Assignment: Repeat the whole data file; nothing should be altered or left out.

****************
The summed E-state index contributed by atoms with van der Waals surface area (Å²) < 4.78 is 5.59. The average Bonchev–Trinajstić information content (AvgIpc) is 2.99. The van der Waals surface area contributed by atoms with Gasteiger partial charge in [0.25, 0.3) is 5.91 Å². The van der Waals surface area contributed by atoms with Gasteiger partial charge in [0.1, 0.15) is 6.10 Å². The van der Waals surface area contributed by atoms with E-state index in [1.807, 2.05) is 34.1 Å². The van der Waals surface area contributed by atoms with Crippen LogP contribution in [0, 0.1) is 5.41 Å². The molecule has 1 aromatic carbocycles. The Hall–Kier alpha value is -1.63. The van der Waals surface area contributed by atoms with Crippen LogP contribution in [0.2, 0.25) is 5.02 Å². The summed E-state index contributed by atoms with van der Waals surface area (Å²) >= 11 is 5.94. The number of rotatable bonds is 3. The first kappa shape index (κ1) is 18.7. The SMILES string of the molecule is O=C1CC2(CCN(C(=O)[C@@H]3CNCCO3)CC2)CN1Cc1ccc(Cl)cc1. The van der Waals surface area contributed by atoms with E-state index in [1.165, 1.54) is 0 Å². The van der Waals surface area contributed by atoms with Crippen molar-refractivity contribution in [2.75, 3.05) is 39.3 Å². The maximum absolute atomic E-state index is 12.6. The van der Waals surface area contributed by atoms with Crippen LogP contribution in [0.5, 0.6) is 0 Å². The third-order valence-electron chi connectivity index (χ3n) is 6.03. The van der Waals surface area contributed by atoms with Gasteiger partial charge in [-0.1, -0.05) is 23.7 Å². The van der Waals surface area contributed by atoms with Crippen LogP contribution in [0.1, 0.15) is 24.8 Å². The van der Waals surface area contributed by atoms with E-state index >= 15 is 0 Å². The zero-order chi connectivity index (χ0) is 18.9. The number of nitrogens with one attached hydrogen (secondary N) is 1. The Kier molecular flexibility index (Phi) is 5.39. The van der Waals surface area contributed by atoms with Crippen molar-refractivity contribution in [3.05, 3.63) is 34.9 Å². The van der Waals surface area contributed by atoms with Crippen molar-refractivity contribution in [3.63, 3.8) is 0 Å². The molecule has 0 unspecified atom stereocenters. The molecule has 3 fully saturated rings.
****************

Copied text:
The summed E-state index contributed by atoms with van der Waals surface area (Å²) < 4.78 is 5.59. The average Bonchev–Trinajstić information content (AvgIpc) is 2.99. The van der Waals surface area contributed by atoms with Gasteiger partial charge in [0.25, 0.3) is 5.91 Å². The van der Waals surface area contributed by atoms with Gasteiger partial charge in [0.1, 0.15) is 6.10 Å². The van der Waals surface area contributed by atoms with E-state index in [1.807, 2.05) is 34.1 Å². The van der Waals surface area contributed by atoms with Crippen LogP contribution in [0, 0.1) is 5.41 Å². The molecule has 1 aromatic carbocycles. The Hall–Kier alpha value is -1.63. The van der Waals surface area contributed by atoms with Crippen LogP contribution in [0.2, 0.25) is 5.02 Å². The summed E-state index contributed by atoms with van der Waals surface area (Å²) >= 11 is 5.94. The number of rotatable bonds is 3. The first kappa shape index (κ1) is 18.7. The SMILES string of the molecule is O=C1CC2(CCN(C(=O)[C@@H]3CNCCO3)CC2)CN1Cc1ccc(Cl)cc1. The van der Waals surface area contributed by atoms with E-state index in [1.165, 1.54) is 0 Å². The van der Waals surface area contributed by atoms with Crippen molar-refractivity contribution in [2.75, 3.05) is 39.3 Å². The maximum absolute atomic E-state index is 12.6. The van der Waals surface area contributed by atoms with Crippen LogP contribution in [0.5, 0.6) is 0 Å². The third-order valence-electron chi connectivity index (χ3n) is 6.03. The van der Waals surface area contributed by atoms with Gasteiger partial charge in [-0.1, -0.05) is 23.7 Å². The van der Waals surface area contributed by atoms with Crippen LogP contribution in [0.1, 0.15) is 24.8 Å². The van der Waals surface area contributed by atoms with E-state index >= 15 is 0 Å². The zero-order chi connectivity index (χ0) is 18.9. The number of nitrogens with one attached hydrogen (secondary N) is 1. The Kier molecular flexibility index (Phi) is 5.39. The van der Waals surface area contributed by atoms with Crippen molar-refractivity contribution in [3.05, 3.63) is 34.9 Å². The van der Waals surface area contributed by atoms with Crippen molar-refractivity contribution in [3.63, 3.8) is 0 Å². The molecule has 0 unspecified atom stereocenters. The molecule has 3 fully saturated rings.